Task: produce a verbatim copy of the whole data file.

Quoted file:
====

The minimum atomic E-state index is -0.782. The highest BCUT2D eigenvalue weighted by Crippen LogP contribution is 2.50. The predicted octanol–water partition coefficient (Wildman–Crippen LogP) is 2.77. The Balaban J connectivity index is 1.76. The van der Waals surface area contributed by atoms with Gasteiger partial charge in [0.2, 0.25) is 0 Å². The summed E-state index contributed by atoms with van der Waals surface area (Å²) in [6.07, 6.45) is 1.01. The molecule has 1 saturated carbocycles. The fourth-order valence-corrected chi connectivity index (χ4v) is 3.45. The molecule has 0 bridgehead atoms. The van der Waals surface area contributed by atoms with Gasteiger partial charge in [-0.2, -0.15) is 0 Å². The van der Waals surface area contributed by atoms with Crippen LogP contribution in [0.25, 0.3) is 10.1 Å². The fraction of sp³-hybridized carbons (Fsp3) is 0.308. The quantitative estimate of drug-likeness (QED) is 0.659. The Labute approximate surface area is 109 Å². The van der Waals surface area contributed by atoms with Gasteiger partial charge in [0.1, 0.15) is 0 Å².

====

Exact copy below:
The minimum atomic E-state index is -0.782. The highest BCUT2D eigenvalue weighted by Crippen LogP contribution is 2.50. The predicted octanol–water partition coefficient (Wildman–Crippen LogP) is 2.77. The Balaban J connectivity index is 1.76. The van der Waals surface area contributed by atoms with Gasteiger partial charge in [0.2, 0.25) is 0 Å². The summed E-state index contributed by atoms with van der Waals surface area (Å²) in [6.07, 6.45) is 1.01. The molecule has 1 saturated carbocycles. The fourth-order valence-corrected chi connectivity index (χ4v) is 3.45. The molecule has 0 bridgehead atoms. The van der Waals surface area contributed by atoms with Gasteiger partial charge in [-0.2, -0.15) is 0 Å². The van der Waals surface area contributed by atoms with Crippen LogP contribution in [0.25, 0.3) is 10.1 Å². The fraction of sp³-hybridized carbons (Fsp3) is 0.308. The quantitative estimate of drug-likeness (QED) is 0.659. The Labute approximate surface area is 109 Å². The van der Waals surface area contributed by atoms with Gasteiger partial charge in [0.1, 0.15) is 0 Å².